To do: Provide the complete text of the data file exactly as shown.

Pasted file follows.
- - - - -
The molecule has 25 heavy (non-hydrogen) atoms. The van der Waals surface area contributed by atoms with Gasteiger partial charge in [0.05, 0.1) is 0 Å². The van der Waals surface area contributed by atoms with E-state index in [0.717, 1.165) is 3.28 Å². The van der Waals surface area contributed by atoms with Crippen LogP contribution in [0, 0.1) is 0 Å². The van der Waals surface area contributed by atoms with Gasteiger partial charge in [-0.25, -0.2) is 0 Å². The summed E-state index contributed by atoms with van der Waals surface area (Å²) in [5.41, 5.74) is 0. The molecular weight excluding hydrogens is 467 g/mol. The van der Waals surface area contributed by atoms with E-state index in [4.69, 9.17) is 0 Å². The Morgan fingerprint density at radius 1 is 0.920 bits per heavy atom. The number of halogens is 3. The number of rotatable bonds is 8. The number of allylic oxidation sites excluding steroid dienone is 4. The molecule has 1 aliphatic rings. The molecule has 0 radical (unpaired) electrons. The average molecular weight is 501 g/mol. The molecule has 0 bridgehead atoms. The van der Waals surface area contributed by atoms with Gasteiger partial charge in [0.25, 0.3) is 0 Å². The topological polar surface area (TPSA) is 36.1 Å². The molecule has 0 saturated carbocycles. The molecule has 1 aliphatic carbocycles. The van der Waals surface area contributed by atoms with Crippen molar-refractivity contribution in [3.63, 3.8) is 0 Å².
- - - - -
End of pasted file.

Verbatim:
The molecule has 25 heavy (non-hydrogen) atoms. The van der Waals surface area contributed by atoms with Gasteiger partial charge in [0.05, 0.1) is 0 Å². The van der Waals surface area contributed by atoms with E-state index in [0.717, 1.165) is 3.28 Å². The van der Waals surface area contributed by atoms with Crippen LogP contribution in [0, 0.1) is 0 Å². The van der Waals surface area contributed by atoms with Gasteiger partial charge in [-0.25, -0.2) is 0 Å². The summed E-state index contributed by atoms with van der Waals surface area (Å²) in [5.41, 5.74) is 0. The molecular weight excluding hydrogens is 467 g/mol. The van der Waals surface area contributed by atoms with E-state index in [4.69, 9.17) is 0 Å². The Morgan fingerprint density at radius 1 is 0.920 bits per heavy atom. The number of halogens is 3. The number of rotatable bonds is 8. The number of allylic oxidation sites excluding steroid dienone is 4. The molecule has 1 aliphatic rings. The molecule has 0 radical (unpaired) electrons. The average molecular weight is 501 g/mol. The molecule has 0 bridgehead atoms. The van der Waals surface area contributed by atoms with Gasteiger partial charge in [0.25, 0.3) is 0 Å². The topological polar surface area (TPSA) is 36.1 Å². The molecule has 0 saturated carbocycles. The molecule has 1 aliphatic carbocycles. The van der Waals surface area contributed by atoms with Crippen molar-refractivity contribution in [3.63, 3.8) is 0 Å².